Dubliners by James Joyce

Dublin The Sisters
An Encounter
After the Race
Two Gallants
The Boarding House
A Little Cloud
A Painful Case
Ivy Day in the Committee Room
A Mother
The Dead

This is a hypertextual, self-referential edition of
Dubliners by James Joyce.
The text was prepared using the Project Gutenberg edition.

Click on any word to see its occurrences in the text;
click on line numbers to go to that line;
click on chapter names to go to that chapter;
or search using the form below.
Search terms can contain spaces and punctuation.

The concordance for Dubliners ordered alphanumerically,
and listed in order of word frequency. Click here for more texts.

There are 22 occurrences of the word:   mean

[The Sisters] [63] "How do you mean, Mr. Cotter?" asked my aunt.
[The Sisters] [65] "What I mean is," said old Cotter, "it's bad for children. My idea is:
[The Sisters] [336] course, they say it was all right, that it contained nothing, I mean.
[The Boarding House] [1958] Catholic wine-merchant's office and publicity would mean for
[A Little Cloud] [2382] insistence--"I mean, compared with London or Dublin?"
[A Little Cloud] [2553] mooning and spooning about it. I mean to marry money. She'll
[A Little Cloud] [2564] When I go about a thing I mean business, I tell you. You just wait."
[A Little Cloud] [2616] pretty. But he found something mean in it. Why was it so
[A Little Cloud] [2625] the room. He found something mean in the pretty furniture which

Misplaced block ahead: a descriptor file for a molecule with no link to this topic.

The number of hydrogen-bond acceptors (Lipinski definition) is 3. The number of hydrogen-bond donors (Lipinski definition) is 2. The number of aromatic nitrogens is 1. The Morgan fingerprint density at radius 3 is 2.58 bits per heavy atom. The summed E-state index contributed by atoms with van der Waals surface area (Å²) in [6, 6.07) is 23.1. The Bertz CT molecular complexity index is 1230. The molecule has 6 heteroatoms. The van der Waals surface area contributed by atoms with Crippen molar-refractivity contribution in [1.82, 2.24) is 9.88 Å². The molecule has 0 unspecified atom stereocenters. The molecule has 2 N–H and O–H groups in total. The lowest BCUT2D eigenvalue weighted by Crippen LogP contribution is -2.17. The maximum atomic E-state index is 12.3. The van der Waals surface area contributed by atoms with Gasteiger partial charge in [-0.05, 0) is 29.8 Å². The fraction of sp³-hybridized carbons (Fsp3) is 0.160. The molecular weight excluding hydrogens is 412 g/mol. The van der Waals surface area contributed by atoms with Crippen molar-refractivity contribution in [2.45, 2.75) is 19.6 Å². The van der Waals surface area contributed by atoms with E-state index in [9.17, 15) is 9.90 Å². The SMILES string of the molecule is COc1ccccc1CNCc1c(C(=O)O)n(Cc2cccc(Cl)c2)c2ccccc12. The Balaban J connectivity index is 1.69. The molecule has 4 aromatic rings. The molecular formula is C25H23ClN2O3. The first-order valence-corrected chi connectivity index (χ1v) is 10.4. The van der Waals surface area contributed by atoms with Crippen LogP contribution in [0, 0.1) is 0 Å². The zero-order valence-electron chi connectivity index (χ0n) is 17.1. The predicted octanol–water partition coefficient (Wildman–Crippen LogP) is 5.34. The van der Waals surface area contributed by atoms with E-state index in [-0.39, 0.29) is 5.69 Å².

[Counterparts] [3141] "Light the lamp. What do you mean by having the place in
[A Painful Case] [3439] because he found all the other suburbs of Dublin mean, modern
[Ivy Day in the Committee Room] [4044] going on properly I won't forget you, you may be sure.' Mean little
[Ivy Day in the Committee Room] [4053] Mr. Fanning.... I've spent a lot of money'? Mean little schoolboy of
[Ivy Day in the Committee Room] [4428] as I said to old Ward, is capital. The King's coming here will mean
[Ivy Day in the Committee Room] [4463] "What I mean," said Mr. Lyons, "is we have our ideals. Why, now,
[A Mother] [4895] it's my business and I mean to see to it."
[Grace] [5704] length. "They're an educated order. I believe they mean well, too."
[Grace] [5871] said Mr. Power. "I mean, apart from his being Pope."
[The Dead] [7209] was only one tenor. To please me, I mean. But I suppose none of
[The Dead] [7249] "And do you mean to say," asked Mr. Browne incredulously, "that
[The Dead] [7568] on, sir! What do you mean, sir? Johnny! Johnny! Most
[The Dead] [7676] "O, Mr. D'Arcy," cried Mary Jane, "it's downright mean of you to